15 Isotopes  Atoms that have the same number of protons but different numbers of neutrons  Different mass numbers  Chemically alike because they have identical numbers for the characteristic chemical behavior of each element  Ex: Three known isotopes for H –H: Hydrogen (no neutrons, mass # of 1) –H-2: Deuterium (one neutron, mass # of 2) –H-3: Tritium (two neutrons, mass # of 3)

16 Calculating Average Atomic Mass of Isotopes  In nature, isotopes occur in various percentages. The higher the percent the more abundant.  In order to figure out the average mass of each element the percent abundance and mass of each isotope need to be considered  We can calculate average atomic mass in much the same way as we calculate your grade in this class…

17 Calculating Average Atomic Mass 1.Divide the percent abundances by 100. (natural occurrence) 2.Multiply each isotope mass by its natural occurrence. (maintain sigfigs)* 3.Add up all the masses (maintain place values) 4.Include a unit (amu)

18 What are the different categories that you are graded on in this class?  Classwork: 79pts  Practice: 12pts  Final: 14pts  What would your semester grade be if you received an 81% for classwork, 52% for practice, and 73% on your final? –0.81 x 79 = 64 –0.52 x 12 = 6.2 –0.73 x 14 = 10 –Add all answers together to get % semester grade –63.2 + 3.5 + 10.1 = 80.2  80 % (a B)

19 Now lets try with an element!  Copper has two isotopes: copper-63 and copper-65. The relative abundances of these isotopes are 69.2% and 30.8% respectively. Calculate the average atomic mass of copper. 0.692 x 63 = 43.6 0.308 x 65 = 20.0 43.6 + 20.0 = 63.6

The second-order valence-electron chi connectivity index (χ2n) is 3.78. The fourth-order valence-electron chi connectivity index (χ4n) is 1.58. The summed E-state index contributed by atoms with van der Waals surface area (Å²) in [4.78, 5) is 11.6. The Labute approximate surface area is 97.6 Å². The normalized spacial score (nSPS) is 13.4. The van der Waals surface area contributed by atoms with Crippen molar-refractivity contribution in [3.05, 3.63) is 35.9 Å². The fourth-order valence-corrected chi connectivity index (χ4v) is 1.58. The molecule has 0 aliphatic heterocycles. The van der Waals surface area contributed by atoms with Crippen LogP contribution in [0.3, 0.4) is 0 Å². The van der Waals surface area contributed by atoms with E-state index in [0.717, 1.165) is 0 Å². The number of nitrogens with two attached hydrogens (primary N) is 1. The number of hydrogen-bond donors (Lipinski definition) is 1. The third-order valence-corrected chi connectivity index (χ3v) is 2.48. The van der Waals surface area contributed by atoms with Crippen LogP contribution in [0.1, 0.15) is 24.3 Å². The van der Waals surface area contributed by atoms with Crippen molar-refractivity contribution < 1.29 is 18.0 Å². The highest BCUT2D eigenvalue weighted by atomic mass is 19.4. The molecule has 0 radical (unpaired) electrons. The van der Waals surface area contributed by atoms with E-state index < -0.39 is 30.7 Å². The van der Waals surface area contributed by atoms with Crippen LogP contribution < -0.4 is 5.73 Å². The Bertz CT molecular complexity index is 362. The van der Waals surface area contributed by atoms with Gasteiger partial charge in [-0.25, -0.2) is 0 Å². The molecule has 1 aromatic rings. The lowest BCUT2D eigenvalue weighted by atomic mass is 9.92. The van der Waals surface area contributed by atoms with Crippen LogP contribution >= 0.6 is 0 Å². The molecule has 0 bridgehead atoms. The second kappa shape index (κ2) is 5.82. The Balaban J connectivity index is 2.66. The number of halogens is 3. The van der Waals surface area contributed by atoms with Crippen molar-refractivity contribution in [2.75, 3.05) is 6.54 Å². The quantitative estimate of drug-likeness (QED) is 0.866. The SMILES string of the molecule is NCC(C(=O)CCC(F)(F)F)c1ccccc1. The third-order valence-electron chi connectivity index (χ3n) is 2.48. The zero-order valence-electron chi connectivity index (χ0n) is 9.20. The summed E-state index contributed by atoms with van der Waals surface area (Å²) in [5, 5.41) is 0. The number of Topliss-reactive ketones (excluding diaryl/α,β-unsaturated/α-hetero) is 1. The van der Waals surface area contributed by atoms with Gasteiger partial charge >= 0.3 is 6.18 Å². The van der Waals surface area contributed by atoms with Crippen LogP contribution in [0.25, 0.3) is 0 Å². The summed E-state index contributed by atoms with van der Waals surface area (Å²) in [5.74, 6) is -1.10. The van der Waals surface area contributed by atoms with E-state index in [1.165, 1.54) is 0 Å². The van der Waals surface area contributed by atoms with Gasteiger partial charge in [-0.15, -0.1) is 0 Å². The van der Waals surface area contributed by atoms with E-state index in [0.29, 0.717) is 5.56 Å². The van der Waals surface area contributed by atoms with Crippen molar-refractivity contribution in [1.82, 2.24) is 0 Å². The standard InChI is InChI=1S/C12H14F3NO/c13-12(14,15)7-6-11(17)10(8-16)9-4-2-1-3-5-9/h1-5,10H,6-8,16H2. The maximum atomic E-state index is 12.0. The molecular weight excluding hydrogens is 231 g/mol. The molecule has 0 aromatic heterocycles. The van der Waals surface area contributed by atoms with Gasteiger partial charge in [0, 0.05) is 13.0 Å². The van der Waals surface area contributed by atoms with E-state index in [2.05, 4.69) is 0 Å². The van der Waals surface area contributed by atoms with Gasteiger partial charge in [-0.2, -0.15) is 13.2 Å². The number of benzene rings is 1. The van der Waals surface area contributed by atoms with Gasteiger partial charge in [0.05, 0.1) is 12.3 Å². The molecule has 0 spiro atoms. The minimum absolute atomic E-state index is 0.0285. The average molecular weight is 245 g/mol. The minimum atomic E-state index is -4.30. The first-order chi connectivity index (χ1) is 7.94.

20 One more example…  Uranium has three naturally occurring isotopes with the following percent abundances: U-234 (0.0058%), U-235 (0.71%), and U-238 (99.23%). –What do you expect the average atomic mass to be and why? –What is the average atomic mass?  237.9

21 SUMMARY 1. The Atomic Number of an atom = number of protons in the nucleus. 2. The Atomic Mass of an atom = number of Protons + Neutrons in the nucleus. 3. The number of Protons = Number of Electrons. 4. Electrons orbit the nucleus in shells. 5. Each shell can only carry a set number of electrons.

22 ATOMIC STRUCTURE There are two ways to represent the atomic structure of an element or compound; 1.Electronic Configuration 2.Dot & Cross Diagrams

23 ELECTRONIC CONFIGURATION With electronic configuration elements are represented numerically by the number of electrons in their shells and number of shells. For example; N Nitrogen 7 14 2 in 1 st shell 5 in 2 nd shell configuration = 2, 5 2 + 5 = 7

24 ELECTRONIC CONFIGURATION Write the electronic configuration for the following elements; Ca O ClSi Na 20 40 11 23 8 17 16 35 14 28 B 11 5 a)b)c) d)e)f) 2,8,8,22,8,1 2,8,72,8,42,3 2,6

25 DOT & CROSS DIAGRAMS With Dot & Cross diagrams elements and compounds are represented by Dots or Crosses to show electrons, and circles to show the shells. For example; Nitrogen N XX X X XX X N 7 14

26 DOT & CROSS DIAGRAMS Draw the Dot & Cross diagrams for the following elements; OCl 817 16 35 a)b) O X X X X X X X X Cl X X X XX X X X X X X X X X X X X